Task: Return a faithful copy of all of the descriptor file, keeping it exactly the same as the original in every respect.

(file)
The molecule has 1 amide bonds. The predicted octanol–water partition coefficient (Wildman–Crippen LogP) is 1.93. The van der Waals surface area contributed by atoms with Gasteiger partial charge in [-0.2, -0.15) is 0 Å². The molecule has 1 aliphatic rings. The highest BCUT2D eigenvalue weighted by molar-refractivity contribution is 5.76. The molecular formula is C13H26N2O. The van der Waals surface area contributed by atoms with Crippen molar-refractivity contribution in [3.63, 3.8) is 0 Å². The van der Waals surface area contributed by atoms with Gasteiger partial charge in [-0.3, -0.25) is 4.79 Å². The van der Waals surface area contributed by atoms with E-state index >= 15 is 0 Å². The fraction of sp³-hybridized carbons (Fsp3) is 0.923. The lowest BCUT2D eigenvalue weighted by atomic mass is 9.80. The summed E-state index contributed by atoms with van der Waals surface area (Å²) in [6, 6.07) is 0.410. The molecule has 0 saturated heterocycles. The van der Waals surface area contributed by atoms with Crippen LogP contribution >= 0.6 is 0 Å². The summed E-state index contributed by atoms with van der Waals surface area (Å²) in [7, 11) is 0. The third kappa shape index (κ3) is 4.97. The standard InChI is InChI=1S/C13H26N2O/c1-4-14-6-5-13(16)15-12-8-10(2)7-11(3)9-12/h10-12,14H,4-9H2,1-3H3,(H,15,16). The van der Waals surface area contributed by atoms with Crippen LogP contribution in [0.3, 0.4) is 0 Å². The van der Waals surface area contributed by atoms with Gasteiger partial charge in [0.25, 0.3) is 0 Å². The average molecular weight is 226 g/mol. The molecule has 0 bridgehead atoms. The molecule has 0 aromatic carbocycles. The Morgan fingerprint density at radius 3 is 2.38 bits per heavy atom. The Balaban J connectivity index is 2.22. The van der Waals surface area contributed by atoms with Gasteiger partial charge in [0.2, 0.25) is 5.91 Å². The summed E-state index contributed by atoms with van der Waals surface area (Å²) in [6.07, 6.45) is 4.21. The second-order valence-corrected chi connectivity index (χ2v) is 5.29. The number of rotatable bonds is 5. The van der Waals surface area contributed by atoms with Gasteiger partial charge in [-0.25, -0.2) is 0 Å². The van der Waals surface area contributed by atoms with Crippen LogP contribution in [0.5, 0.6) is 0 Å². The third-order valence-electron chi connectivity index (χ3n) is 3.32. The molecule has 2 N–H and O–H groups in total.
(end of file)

The molecule has 1 amide bonds. The predicted octanol–water partition coefficient (Wildman–Crippen LogP) is 1.93. The van der Waals surface area contributed by atoms with Gasteiger partial charge in [-0.2, -0.15) is 0 Å². The molecule has 1 aliphatic rings. The highest BCUT2D eigenvalue weighted by molar-refractivity contribution is 5.76. The molecular formula is C13H26N2O. The van der Waals surface area contributed by atoms with Crippen molar-refractivity contribution in [3.63, 3.8) is 0 Å². The van der Waals surface area contributed by atoms with Gasteiger partial charge in [-0.3, -0.25) is 4.79 Å². The van der Waals surface area contributed by atoms with E-state index >= 15 is 0 Å². The fraction of sp³-hybridized carbons (Fsp3) is 0.923. The lowest BCUT2D eigenvalue weighted by atomic mass is 9.80. The summed E-state index contributed by atoms with van der Waals surface area (Å²) in [6, 6.07) is 0.410. The molecule has 0 saturated heterocycles. The van der Waals surface area contributed by atoms with Crippen LogP contribution >= 0.6 is 0 Å². The summed E-state index contributed by atoms with van der Waals surface area (Å²) in [7, 11) is 0. The third kappa shape index (κ3) is 4.97. The standard InChI is InChI=1S/C13H26N2O/c1-4-14-6-5-13(16)15-12-8-10(2)7-11(3)9-12/h10-12,14H,4-9H2,1-3H3,(H,15,16). The van der Waals surface area contributed by atoms with Crippen LogP contribution in [0.3, 0.4) is 0 Å². The van der Waals surface area contributed by atoms with Gasteiger partial charge in [0.25, 0.3) is 0 Å². The average molecular weight is 226 g/mol. The molecule has 0 bridgehead atoms. The molecule has 0 aromatic carbocycles. The Morgan fingerprint density at radius 3 is 2.38 bits per heavy atom. The Balaban J connectivity index is 2.22. The van der Waals surface area contributed by atoms with Gasteiger partial charge in [0.2, 0.25) is 5.91 Å². The summed E-state index contributed by atoms with van der Waals surface area (Å²) in [6.07, 6.45) is 4.21. The second-order valence-corrected chi connectivity index (χ2v) is 5.29. The number of rotatable bonds is 5. The van der Waals surface area contributed by atoms with Gasteiger partial charge in [-0.25, -0.2) is 0 Å². The van der Waals surface area contributed by atoms with Crippen LogP contribution in [0.5, 0.6) is 0 Å². The third-order valence-electron chi connectivity index (χ3n) is 3.32. The molecule has 2 N–H and O–H groups in total.